- Safety clips and pins designed for hitching should be used.
- Any chain or cable used to pull an object should be in good condition and adequate for its intended use, in particular, it should be able to sustain the load to be pulled without breaking.
- When a chain or cable is used to pull a load, any slack should be taken up slowly and there should be no loose chains dangling.
- All shields and guards should be in place and operational.
- Equipment should not be operated if shields or guards are missing.
- An operator should shut off the engine and be sure implement motion has stopped before performing any adjustments or maintenance.
- For some attachments, counterweights should be used for stability.
- An operator should raise any rear-mounted attachments and drive slowly when making sharp turns.
- An operator should raise and lower attachments slowly and smoothly.
Refueling the Tractor
The following steps will reduce the risk of a fire or explosion when refuelling a tractor.
- The tractor should be refuelled outside.
- Store fuel outside of buildings.
- The refuelling area should be free of flammable material.
- Ground out the tractor by dropping mounted equipment to the ground or by using a ground wire in order to reduce static electricity. Static electricity, a spark from the ignition system, or a hot exhaust could cause the fuel to ignite.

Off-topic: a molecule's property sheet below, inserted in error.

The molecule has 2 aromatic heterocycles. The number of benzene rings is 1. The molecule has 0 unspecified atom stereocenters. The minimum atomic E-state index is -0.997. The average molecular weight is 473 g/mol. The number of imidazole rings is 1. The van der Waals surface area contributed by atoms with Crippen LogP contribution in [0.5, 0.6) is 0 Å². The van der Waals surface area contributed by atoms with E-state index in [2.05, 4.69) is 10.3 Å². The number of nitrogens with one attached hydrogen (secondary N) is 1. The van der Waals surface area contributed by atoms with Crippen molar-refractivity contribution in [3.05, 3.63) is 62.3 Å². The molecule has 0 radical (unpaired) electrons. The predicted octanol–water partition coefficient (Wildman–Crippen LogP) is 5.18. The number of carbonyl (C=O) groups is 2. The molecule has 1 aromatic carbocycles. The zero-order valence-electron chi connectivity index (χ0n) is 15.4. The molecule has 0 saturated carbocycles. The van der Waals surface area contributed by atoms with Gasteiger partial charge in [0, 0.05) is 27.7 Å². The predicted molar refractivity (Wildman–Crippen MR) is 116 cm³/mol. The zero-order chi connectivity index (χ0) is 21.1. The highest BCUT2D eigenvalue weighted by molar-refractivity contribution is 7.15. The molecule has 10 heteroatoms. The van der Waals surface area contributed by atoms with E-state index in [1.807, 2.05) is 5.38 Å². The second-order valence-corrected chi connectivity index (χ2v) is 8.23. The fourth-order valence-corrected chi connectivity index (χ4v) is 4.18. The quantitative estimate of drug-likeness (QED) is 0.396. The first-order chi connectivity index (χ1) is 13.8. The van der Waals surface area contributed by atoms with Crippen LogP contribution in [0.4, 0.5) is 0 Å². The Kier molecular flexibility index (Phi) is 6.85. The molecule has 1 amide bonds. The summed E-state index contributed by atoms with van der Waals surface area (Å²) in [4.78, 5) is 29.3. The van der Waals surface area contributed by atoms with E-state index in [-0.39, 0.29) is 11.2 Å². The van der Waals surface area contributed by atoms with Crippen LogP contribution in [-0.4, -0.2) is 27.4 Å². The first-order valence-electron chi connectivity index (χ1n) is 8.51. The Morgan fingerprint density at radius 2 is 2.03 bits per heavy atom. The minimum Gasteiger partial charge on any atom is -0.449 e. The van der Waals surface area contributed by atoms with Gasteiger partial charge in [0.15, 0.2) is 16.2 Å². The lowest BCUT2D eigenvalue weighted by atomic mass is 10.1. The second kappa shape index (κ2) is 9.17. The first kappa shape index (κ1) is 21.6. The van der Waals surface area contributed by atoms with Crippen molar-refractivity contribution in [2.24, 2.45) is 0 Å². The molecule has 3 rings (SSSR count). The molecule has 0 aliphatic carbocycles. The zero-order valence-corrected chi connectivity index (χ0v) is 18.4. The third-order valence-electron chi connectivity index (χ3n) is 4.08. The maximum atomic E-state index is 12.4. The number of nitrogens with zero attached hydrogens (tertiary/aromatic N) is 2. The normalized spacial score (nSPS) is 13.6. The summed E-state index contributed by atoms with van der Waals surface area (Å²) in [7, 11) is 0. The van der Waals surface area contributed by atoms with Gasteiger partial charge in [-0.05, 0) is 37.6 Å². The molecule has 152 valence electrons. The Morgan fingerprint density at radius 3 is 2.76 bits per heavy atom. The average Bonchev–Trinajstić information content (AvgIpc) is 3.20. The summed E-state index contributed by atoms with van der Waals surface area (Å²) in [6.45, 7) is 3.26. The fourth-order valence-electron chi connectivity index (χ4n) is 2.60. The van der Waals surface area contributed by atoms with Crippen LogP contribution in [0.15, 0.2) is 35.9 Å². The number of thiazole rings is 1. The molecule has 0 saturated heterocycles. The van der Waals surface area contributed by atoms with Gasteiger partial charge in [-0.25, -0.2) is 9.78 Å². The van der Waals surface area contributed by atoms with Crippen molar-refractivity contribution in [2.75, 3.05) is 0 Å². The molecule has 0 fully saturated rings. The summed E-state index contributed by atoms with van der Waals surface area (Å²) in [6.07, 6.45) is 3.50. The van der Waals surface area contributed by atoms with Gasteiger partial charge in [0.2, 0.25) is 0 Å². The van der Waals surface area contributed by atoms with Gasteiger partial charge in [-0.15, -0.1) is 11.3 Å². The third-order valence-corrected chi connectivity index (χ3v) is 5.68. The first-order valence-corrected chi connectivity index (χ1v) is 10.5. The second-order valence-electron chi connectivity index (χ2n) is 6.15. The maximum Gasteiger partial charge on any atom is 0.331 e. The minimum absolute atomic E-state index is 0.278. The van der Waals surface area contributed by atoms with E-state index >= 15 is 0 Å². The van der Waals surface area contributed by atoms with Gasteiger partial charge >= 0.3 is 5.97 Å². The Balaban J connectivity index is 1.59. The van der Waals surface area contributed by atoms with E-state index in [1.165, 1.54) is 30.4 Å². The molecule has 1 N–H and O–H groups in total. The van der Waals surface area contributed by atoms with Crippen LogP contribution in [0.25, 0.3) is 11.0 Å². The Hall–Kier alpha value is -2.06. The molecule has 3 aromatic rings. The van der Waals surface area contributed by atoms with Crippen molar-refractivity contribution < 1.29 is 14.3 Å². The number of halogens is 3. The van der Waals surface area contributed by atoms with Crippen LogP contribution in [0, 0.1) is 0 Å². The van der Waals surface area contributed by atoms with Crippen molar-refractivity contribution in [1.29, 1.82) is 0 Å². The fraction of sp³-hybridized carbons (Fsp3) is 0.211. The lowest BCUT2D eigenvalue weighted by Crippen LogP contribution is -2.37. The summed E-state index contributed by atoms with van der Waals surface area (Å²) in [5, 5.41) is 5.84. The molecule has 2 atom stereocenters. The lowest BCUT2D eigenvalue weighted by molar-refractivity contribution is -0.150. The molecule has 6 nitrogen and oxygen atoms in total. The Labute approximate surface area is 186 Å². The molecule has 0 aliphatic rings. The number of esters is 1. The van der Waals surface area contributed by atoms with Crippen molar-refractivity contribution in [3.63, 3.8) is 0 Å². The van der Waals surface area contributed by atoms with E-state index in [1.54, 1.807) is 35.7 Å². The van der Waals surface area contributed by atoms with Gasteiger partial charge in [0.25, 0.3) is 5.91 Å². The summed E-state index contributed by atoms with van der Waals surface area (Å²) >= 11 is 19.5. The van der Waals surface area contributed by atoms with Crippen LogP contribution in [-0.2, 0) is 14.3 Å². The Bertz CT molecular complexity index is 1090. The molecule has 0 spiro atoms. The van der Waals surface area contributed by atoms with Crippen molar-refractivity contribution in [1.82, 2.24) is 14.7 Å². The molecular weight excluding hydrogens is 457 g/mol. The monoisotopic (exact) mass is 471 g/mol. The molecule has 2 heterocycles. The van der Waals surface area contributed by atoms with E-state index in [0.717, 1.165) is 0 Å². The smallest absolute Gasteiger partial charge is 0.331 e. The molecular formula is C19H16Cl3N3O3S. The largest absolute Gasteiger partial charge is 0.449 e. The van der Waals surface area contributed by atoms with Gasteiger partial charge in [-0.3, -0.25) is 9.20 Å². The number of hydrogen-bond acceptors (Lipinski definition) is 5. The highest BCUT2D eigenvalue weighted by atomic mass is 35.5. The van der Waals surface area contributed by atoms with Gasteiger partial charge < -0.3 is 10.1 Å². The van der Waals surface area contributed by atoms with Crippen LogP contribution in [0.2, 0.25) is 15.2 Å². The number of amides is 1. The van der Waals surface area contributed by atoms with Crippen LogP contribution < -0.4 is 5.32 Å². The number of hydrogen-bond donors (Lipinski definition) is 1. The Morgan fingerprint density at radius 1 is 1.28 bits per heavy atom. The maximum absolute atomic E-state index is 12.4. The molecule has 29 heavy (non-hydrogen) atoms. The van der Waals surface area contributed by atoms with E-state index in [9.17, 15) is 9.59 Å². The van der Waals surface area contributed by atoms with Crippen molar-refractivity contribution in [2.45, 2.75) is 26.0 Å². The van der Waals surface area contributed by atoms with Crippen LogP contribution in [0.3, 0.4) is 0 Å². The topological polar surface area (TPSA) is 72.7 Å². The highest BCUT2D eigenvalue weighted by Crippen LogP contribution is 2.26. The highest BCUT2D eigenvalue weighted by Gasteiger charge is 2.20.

- An approved dry chemical extinguisher should be easily accessible while refuelling.
- Never refuel the tractor while the engine is running or hot.
- Do not smoke while refuelling.
Safety with Large Tractors
Safety precautions apply to both large and small tractors, but there are some special safety concerns when operating extremely large equipment. The employer has a duty to inform and instruct operators about the additional potential hazards.
Dimensions: The tractor's dimensions may cause difficulties in tight places, at corners and gates, and on narrow roadways. Overhead clearances, especially around power lines, may also cause a problem. An operator should be aware of the potential dangers. The weight of the unit should be considered when operating on small bridges, floors and flatbeds.
Steering: The unique steering systems of large 4-wheel-drive tractors can present handling problems. All-wheel steering can shift a towed device into an unexpected path. Articulated steering changes the tractor's center of gravity so that an overturn can occur unexpectedly. With articulated steering, high-speed road travel requires more operating skill than conventional tractors.